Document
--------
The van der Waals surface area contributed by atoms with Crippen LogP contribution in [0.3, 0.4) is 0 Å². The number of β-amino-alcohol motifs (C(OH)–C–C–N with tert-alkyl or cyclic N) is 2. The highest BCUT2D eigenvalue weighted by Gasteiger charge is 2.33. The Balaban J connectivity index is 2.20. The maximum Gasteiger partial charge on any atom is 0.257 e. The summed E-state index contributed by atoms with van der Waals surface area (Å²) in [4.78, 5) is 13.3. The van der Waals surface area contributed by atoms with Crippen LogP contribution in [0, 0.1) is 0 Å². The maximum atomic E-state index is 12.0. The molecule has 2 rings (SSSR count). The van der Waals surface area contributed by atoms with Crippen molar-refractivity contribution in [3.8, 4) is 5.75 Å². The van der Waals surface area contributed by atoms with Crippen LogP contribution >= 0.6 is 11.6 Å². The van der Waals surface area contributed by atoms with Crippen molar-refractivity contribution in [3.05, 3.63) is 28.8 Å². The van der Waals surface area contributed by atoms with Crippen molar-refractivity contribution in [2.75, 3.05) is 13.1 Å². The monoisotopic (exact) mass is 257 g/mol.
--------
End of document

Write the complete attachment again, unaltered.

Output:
The van der Waals surface area contributed by atoms with Crippen LogP contribution in [0.3, 0.4) is 0 Å². The number of β-amino-alcohol motifs (C(OH)–C–C–N with tert-alkyl or cyclic N) is 2. The highest BCUT2D eigenvalue weighted by Gasteiger charge is 2.33. The Balaban J connectivity index is 2.20. The maximum Gasteiger partial charge on any atom is 0.257 e. The summed E-state index contributed by atoms with van der Waals surface area (Å²) in [4.78, 5) is 13.3. The van der Waals surface area contributed by atoms with Crippen LogP contribution in [0, 0.1) is 0 Å². The maximum atomic E-state index is 12.0. The molecule has 2 rings (SSSR count). The van der Waals surface area contributed by atoms with Crippen molar-refractivity contribution in [3.8, 4) is 5.75 Å². The van der Waals surface area contributed by atoms with Crippen LogP contribution >= 0.6 is 11.6 Å². The van der Waals surface area contributed by atoms with Crippen molar-refractivity contribution in [3.05, 3.63) is 28.8 Å². The van der Waals surface area contributed by atoms with Crippen molar-refractivity contribution in [2.75, 3.05) is 13.1 Å². The monoisotopic (exact) mass is 257 g/mol.